The Oprah Clout: Can she sell Obama on US campaign swing?

The Oprah Clout: Can she sell Obama on US campaign swing?


Washington: Oprah banks $260 million (Rs1,024 crore) a year as America’s top earning celebrity and sends novel sales rocketing with her television book club. However can Oprah sell Barack Obama?

US talk show queen Oprah Winfrey makes her campaign trail debut this weekend, with huge crowds expected to watch her bestow her showbiz blessing on the Democratic White House hopeful.

“If I were running for president right now, and I could pick on a celebrity to endorse me, it would be Oprah," said Steven Ross, professor of history at the University of Southern California.

Winfrey’s legendary book club on her afternoon television chat show has made bestsellers out of crusty old classics and unknown first time authors. Political analysts now wait to chart her political impact.

She may also be able to reach the disenchanted 50% of Americans who never vote in a presidential election, said Ross, who is researching a book about how movie stars have helped frame US politics.

“Oprah is the one celebrity that could influence the American presidential election," he said, adding that in a close race, small demographic shifts could make a difference.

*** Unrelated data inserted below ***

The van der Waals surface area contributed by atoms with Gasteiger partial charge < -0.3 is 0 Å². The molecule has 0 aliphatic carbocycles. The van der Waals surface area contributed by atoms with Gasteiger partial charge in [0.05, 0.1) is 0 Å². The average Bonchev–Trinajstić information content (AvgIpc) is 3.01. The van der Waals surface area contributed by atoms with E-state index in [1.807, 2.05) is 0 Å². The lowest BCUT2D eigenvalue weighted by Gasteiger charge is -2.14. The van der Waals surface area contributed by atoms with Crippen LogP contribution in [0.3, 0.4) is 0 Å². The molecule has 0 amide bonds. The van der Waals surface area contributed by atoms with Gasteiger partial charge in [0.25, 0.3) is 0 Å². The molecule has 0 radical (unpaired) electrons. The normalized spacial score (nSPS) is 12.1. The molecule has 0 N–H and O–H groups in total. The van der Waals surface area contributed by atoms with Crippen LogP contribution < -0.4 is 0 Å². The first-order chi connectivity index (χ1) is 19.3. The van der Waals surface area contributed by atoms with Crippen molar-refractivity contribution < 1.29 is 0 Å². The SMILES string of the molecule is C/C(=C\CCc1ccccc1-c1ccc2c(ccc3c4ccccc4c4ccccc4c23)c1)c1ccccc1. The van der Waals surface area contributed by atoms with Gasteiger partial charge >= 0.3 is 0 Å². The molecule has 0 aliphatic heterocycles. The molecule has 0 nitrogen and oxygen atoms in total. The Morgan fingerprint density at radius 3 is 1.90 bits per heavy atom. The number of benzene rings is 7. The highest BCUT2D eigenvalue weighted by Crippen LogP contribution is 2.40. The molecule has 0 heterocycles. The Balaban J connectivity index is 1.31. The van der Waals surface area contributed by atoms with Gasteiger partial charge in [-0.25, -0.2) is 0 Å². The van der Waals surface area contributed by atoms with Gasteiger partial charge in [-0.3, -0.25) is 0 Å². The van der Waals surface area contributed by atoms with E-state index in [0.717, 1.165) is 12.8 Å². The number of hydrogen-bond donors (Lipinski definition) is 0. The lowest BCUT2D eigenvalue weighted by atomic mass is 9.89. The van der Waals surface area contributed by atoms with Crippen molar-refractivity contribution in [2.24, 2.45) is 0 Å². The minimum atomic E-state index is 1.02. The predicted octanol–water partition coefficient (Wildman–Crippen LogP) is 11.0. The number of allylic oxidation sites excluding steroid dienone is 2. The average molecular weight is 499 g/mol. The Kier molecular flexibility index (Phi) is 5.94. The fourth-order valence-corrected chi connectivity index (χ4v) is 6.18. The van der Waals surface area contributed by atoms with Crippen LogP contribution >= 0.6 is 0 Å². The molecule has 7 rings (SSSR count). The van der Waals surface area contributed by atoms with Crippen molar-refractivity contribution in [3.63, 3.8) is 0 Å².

Three-and-a-half weeks before first votes are cast in the Democratic nominating race, the Obama/Oprah roadshow will roll through key states Iowa, New Hampshire and South Carolina on 8-9 December. A publicity blitz is assured -- already the South Carolina event has been moved from a basketball arena to a football stadium after tickets were quickly snapped up.

“These events have generated overwhelming enthusiasm on the ground," said Obama spokesman Ben LaBolt. In September, Winfrey drew a bevy of A-list Hollywood stars for a fundraiser at her sprawling California estate for Obama.

Her debut campaign trail appearance comes with polls deadlocked in Iowa, which holds fabled leadoff caucus nominating contests on 3 January, though Clinton still leads in New Hampshire, and with conflicting signs in South Carolina, where half the Democratic electorate is African-American.

Obama, who lives in Chicago, where Winfrey’s afternoon talk show is recorded, was asked by the city’s Tribune newspaper in September whether Winfrey’s support would make a difference.

Obama hopes Winfrey’s millions of mainly female disciples will help him outpace Hillary Clinton -- the first woman with a realistic chance of winning the White House.

“Oprah is somebody who has enormous reach, and that means that I may get a hearing in certain quarters," he said.